Ufology has been practiced by both "kooks" and respected mainstream scientists like Carl Sagan. UFO reports are as worthy of study as any topic, and deserve case-by-case analysis using the scientific method. Study of UFO sightings this way has yielded very interesting and important results, although generally about weather phenomena, secret military flight programs and human perception, not aliens from space visiting Earth. Most critics consider ufology at worst a pseudoscience, or at best a protoscience.
Major theories of UFOsEdit
Five schools of thought to explain UFO sightings:
- Some UFOs are spacecraft used by extraterrestrials to visit Earth.
- According to the Psychosocial Hypothesis, the UFO craze is a modern social phenomenon similar to reports of witches in past centuries.
- The Psychopathological hypothesis suggests that some people satisfy personal psychological needs by pretending to have been abducted by aliens.
- Various occult, paranormal, supernatural or religious explanations.
- UFO's are best explained as advanced, secret or experimental aircraft of decidely earthly origin.
In his book The Demon-Haunted World, Carl Sagan suggested that there be a contest called "Ten questions to ask an alien." The ten questions are to be "questions to which no human today knows the answers, but where a correct answer would immediately be recognized as such." Dr. Sagan was interested in seeing if there were questions that could be formulated in fields other than mathematics.
We want many more than just 1 question, because with any one question there's the risk that the question could be ducked, but with a lot of questions whose answers would be very useful (or convincing) then (a) it becomes more likely that, if we really are in contact with a member of an advanced civilization, that member will be able to answer at least one of the questions, and so we gain at least one very useful (or at least convincingly "advanced") answer, and (b) if we are actually in contact with some human charlatan, it will become more and more clear, as more and more questions are asked without getting any useful answer, that this person doesn't actually have any "advanced" knowledge about anything very useful (or even convincingly "advanced").
Various people have discussed some potential questions and proposed further criteria for selecting the "best" 10 questions.      To avoid ducking the question with non-answers such as "no, you're not ready", or "Yes, my civilization figured that out a long time ago, but it would take too long to explain in your primitive language", some suggest an ideal question is one that there could be no objection to providing short, harmless answers.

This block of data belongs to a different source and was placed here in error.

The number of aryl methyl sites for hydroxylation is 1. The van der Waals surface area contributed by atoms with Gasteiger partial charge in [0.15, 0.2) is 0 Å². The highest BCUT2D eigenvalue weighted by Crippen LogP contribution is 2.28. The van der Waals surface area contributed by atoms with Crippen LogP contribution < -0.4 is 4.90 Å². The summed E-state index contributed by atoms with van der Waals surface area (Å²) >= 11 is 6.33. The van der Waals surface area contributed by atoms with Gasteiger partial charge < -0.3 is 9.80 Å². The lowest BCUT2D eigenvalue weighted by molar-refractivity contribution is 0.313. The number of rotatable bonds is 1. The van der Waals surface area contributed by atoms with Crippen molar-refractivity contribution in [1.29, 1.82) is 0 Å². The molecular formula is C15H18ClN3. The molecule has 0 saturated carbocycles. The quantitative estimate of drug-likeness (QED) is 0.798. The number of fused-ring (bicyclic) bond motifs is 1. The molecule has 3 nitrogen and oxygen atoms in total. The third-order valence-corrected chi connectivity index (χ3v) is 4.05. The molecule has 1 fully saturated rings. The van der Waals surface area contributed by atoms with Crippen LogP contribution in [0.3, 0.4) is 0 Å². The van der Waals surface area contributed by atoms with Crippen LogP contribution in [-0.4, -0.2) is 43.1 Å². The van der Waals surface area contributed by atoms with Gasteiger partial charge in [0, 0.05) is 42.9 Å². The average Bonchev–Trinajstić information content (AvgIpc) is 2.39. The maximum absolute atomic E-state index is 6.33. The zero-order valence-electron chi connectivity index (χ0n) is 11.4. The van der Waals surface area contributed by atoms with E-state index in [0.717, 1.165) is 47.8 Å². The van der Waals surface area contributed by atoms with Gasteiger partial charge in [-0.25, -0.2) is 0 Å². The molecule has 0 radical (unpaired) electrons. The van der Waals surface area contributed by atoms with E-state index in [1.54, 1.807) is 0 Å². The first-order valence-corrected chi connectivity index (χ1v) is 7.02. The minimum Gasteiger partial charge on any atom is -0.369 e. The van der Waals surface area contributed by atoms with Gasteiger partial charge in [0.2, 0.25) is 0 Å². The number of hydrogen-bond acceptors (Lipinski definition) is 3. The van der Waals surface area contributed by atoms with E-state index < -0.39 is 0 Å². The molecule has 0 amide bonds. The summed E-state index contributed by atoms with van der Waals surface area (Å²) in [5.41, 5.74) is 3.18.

In no particular order, a few proposals have been:
- Please give me a recipe for a high temperature superconductor.
- Please provide a *short* proof that every even number is the sum of two prime numbers. (the Goldbach conjecture)
- Please provide a *short* proof that x^n + y^n = z^n has no non-zero integer solutions for x, y and z when n > 2. (Fermat's Last Theorem)
- Please provide a proof that P=NP. Or provide a proof that P != NP. (Wikipedia: P versus NP problem)
- What is a polynomial-time algorithm for 3-SAT? (Such an algorithm would be very useful, and as a side effect also prove that P=NP)
- Please tell us a Mersenne prime that we don't know already. (Hint: Wikipedia: Mersenne prime lists the ones we already know)
- What is a counterexample disproving the Riemann Hypothesis?
- How do you communicate faster than the speed of light?
- Is faster-than-light-speed travel possible?
- Are there other dimensions?
- How do you travel here, and how can I build whatever is necessary for me to travel elsewhere in the same way?
- Where on the Moon/Mars can I point my telescopes to see artificial structures?
- Please put a very bright light on our Moon, pulsing the first 10 prime numbers repeatedly.
- What star(s) should I point my radiotelescope at, and what frequencies should I listen to, to hear extraterrestrial broadcasts?
- Will you describe your power source technologies in terms I can understand?
- Describe the smallest bit of matter you know of?
- Is there a way we, as a species or nation, planet, community or whatever, could be in touch after you've left?
- How exactly does gravity work? Feel free to use equations.
- How do your computers work?
- Please give me a copy of your most advanced science and mathematical books, or an encyclopedia of your civilization? Could you translate those books into english?
- How can we become immortal?
- How about a safe, cheap, clean energy source?
- We have a minor problem here with [AIDS, ebola, world hunger, low-cost shelter, lack of world peace, limited energy resources, politicians, lawyers, ...]. Any pointers?
You are invited to come up with other questions whose answer would be "very useful" and yet not yet known by humans (or at least convincing that the answer must have come from a civilization more advanced than our current human civilization).